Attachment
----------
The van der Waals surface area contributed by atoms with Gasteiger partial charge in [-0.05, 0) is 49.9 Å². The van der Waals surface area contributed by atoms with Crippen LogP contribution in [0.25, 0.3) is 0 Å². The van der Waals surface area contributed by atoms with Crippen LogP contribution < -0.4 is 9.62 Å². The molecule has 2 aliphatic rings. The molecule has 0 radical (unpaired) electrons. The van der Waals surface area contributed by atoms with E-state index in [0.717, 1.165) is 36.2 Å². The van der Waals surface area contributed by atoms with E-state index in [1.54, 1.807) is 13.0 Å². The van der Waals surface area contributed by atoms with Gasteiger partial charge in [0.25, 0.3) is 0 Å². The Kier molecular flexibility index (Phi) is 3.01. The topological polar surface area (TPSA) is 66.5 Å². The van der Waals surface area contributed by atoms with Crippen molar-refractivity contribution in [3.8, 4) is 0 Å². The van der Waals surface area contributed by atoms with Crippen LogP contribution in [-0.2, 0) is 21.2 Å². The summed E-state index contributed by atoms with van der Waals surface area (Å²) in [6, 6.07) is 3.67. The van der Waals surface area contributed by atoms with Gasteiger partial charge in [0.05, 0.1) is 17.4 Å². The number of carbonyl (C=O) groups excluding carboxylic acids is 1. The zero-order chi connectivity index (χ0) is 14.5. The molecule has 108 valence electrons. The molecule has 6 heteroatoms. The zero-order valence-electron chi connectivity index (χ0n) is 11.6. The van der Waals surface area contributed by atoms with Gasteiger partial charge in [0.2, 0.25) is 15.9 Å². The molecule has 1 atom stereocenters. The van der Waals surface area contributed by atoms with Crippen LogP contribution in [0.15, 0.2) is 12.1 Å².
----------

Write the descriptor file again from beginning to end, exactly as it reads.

The van der Waals surface area contributed by atoms with Gasteiger partial charge in [-0.05, 0) is 49.9 Å². The van der Waals surface area contributed by atoms with Crippen LogP contribution in [0.25, 0.3) is 0 Å². The van der Waals surface area contributed by atoms with Crippen LogP contribution < -0.4 is 9.62 Å². The molecule has 2 aliphatic rings. The molecule has 0 radical (unpaired) electrons. The van der Waals surface area contributed by atoms with E-state index in [0.717, 1.165) is 36.2 Å². The van der Waals surface area contributed by atoms with E-state index in [1.54, 1.807) is 13.0 Å². The van der Waals surface area contributed by atoms with Gasteiger partial charge in [0.25, 0.3) is 0 Å². The Kier molecular flexibility index (Phi) is 3.01. The topological polar surface area (TPSA) is 66.5 Å². The van der Waals surface area contributed by atoms with Crippen molar-refractivity contribution in [3.8, 4) is 0 Å². The van der Waals surface area contributed by atoms with Crippen LogP contribution in [-0.2, 0) is 21.2 Å². The summed E-state index contributed by atoms with van der Waals surface area (Å²) in [6, 6.07) is 3.67. The van der Waals surface area contributed by atoms with Gasteiger partial charge in [0.05, 0.1) is 17.4 Å². The number of carbonyl (C=O) groups excluding carboxylic acids is 1. The zero-order chi connectivity index (χ0) is 14.5. The molecule has 108 valence electrons. The molecule has 6 heteroatoms. The zero-order valence-electron chi connectivity index (χ0n) is 11.6. The van der Waals surface area contributed by atoms with Gasteiger partial charge in [0.2, 0.25) is 15.9 Å². The molecule has 1 atom stereocenters. The van der Waals surface area contributed by atoms with Crippen LogP contribution in [0.15, 0.2) is 12.1 Å².